F.3d 992, 998 (9th Cir. 2010). To be entitled to a presumption of truth, allegations in a complaint
“may not simply recite the elements of a cause of action, but must contain sufficient allegations
of underlying facts to give fair notice and to enable the opposing party to defend itself
effectively.” Starr v. Baca, 652 F.3d 1202, 1216 (9th Cir. 2011). All reasonable inferences from
the factual allegations must be drawn in favor of the plaintiff. Newcal Indus. v. Ikon Office
Solution, 513 F.3d 1038, 1043 n.2 (9th Cir. 2008). The court need not, however, credit the
plaintiff’s legal conclusions that are couched as factual allegations. Ashcroft v. Iqbal, 556
U.S. 662, 678-79 (2009).
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A complaint must contain sufficient factual allegations to “plausibly suggest an
entitlement to relief, such that it is not unfair to require the opposing party to be subjected to the
expense of discovery and continued litigation.” Starr, 652 F.3d at 1216. “A claim has facial
plausibility when the plaintiff pleads factual content that allows the court to draw the reasonable
inference that the defendant is liable for the misconduct alleged.” Iqbal, 556 U.S. at 678 (citing
Bell Atl. Corp. v. Twombly, 550 U.S. 544, 556 (2007)).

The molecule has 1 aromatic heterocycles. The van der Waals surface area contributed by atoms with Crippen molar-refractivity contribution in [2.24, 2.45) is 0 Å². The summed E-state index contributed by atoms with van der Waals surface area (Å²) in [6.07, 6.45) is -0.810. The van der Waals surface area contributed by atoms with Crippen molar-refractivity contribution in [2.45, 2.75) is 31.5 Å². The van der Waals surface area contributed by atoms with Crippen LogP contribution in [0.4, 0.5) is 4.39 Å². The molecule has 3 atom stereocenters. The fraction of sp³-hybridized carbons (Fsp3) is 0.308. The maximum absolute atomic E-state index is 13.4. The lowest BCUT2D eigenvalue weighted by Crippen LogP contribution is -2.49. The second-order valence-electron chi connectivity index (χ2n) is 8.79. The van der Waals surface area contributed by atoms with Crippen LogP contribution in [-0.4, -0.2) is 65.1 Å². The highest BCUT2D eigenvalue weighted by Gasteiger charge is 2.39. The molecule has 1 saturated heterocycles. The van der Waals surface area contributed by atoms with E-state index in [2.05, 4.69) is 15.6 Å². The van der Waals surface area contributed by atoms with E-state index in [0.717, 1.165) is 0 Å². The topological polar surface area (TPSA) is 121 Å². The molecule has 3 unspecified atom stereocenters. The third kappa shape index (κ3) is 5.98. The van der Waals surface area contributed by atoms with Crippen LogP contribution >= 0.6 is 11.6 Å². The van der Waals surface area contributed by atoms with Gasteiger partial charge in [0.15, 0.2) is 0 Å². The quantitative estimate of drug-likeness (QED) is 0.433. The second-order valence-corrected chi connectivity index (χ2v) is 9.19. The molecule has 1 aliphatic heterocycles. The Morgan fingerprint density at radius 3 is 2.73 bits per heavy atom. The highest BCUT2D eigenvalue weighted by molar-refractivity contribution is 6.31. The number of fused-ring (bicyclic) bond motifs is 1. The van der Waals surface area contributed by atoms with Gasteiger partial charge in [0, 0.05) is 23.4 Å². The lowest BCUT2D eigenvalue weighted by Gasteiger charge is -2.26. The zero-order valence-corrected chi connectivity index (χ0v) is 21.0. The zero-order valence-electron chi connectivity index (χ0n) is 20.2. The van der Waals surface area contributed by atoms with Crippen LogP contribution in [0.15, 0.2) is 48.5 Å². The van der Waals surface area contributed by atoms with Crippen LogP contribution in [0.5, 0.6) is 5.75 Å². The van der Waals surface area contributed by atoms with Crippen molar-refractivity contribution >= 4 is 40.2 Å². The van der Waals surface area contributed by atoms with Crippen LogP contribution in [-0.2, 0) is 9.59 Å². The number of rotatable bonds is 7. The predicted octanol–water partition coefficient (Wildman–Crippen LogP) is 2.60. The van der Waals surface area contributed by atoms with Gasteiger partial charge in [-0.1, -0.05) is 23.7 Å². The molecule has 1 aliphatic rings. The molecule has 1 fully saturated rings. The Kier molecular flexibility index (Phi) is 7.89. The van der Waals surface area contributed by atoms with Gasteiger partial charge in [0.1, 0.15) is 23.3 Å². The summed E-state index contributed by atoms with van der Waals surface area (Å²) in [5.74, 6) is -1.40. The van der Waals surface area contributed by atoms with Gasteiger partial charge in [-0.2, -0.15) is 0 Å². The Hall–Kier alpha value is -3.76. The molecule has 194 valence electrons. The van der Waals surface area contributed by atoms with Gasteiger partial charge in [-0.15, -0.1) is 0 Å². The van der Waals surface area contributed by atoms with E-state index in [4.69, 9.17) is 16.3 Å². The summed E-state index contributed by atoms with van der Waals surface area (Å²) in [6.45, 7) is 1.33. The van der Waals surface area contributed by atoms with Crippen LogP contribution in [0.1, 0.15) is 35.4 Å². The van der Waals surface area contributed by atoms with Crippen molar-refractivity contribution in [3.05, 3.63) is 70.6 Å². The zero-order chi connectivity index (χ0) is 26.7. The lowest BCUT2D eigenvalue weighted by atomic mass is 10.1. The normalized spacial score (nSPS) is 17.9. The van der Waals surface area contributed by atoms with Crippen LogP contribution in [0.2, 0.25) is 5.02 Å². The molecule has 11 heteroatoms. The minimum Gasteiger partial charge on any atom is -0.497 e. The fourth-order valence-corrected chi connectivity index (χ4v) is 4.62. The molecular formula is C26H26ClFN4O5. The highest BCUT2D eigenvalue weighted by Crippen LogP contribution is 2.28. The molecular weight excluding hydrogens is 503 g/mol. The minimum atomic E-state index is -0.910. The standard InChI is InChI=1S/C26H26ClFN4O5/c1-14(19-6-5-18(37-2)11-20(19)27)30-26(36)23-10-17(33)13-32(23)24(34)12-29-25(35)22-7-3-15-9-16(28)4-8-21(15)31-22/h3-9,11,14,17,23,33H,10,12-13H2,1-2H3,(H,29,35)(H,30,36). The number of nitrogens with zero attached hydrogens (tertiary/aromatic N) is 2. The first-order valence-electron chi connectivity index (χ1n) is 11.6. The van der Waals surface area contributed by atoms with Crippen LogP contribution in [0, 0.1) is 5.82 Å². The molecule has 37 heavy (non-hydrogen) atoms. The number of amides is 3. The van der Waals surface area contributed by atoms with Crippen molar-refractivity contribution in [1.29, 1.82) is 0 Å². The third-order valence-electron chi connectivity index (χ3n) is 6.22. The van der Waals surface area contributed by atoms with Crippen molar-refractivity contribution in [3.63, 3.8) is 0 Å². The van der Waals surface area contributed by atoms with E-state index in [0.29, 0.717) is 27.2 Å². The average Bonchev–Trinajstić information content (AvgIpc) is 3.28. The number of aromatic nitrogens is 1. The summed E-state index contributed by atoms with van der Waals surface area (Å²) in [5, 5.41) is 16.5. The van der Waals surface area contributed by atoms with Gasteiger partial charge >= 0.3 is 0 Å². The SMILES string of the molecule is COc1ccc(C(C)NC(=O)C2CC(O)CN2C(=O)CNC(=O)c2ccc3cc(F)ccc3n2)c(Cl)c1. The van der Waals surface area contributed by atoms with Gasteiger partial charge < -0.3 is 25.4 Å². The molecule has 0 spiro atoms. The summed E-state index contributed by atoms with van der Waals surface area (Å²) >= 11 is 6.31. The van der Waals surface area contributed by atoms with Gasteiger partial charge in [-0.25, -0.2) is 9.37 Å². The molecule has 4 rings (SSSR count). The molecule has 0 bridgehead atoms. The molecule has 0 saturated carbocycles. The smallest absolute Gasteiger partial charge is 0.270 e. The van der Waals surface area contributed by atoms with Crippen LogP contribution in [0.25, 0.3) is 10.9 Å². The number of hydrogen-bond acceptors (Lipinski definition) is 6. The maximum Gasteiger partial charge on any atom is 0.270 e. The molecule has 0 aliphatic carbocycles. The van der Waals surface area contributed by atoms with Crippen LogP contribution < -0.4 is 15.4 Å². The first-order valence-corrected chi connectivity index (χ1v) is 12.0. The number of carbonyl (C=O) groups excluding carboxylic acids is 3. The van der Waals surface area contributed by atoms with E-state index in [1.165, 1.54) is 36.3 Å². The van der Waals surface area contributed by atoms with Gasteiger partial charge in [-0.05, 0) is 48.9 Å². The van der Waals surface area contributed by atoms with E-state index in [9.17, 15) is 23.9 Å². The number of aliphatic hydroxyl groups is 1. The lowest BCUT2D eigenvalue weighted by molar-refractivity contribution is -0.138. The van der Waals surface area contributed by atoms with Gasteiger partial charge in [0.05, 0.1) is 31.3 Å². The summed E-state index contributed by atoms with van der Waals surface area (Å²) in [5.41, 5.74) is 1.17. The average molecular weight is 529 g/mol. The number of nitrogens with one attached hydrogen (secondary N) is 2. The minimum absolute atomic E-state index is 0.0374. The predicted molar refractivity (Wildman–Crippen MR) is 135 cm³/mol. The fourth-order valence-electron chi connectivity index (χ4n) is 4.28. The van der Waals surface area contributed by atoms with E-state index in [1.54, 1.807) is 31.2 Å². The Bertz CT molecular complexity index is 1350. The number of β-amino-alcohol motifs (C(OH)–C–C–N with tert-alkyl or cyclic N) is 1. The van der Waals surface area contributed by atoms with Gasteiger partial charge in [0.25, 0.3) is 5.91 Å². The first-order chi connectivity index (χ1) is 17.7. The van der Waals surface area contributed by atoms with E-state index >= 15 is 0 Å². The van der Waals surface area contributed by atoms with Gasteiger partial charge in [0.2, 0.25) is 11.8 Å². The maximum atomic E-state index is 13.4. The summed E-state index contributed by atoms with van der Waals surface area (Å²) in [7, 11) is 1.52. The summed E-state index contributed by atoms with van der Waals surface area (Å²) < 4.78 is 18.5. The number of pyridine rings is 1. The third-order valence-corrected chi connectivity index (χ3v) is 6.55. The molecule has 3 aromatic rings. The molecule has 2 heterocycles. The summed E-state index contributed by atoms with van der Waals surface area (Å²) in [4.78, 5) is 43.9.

B. Incorporation by Reference and Judicial Notice
Federal Rule of Civil Procedure 12(d) provides that “[i]f, on a motion under
Rule 12(b)(6) or 12(c), matters outside the pleadings are presented to and not excluded by the
court, the motion must be treated as one for summary judgment under Rule 56.” Consideration of
extrinsic evidence does not convert a motion to dismiss into a motion for summary judgment,
however, when the Court considers “documents attached to the complaint, documents
incorporated by reference in the complaint, or matters of judicial notice.”1 United States v.
Ritchie, 342 F.3d 903, 908 (9th Cir. 2003). The incorporation by reference doctrine applies when
the plaintiff’s claim depends on the contents of a document, the
defendant attaches the document to its motion to dismiss, and the
parties do not dispute the authenticity of the document, even
though the plaintiff does not explicitly allege the contents of that
document in the complaint.
Knievel v. ESPN, 393 F.3d 1068, 1076 (9th Cir. 2005). Under the Federal Rules of Evidence, a
“court may judicially notice a fact that is not subject to reasonable dispute because it: (1) is
generally known within the trial court’s territorial jurisdiction; or (2) can be accurately and
BOA does not argue that any of the documents it requests the Court to consider are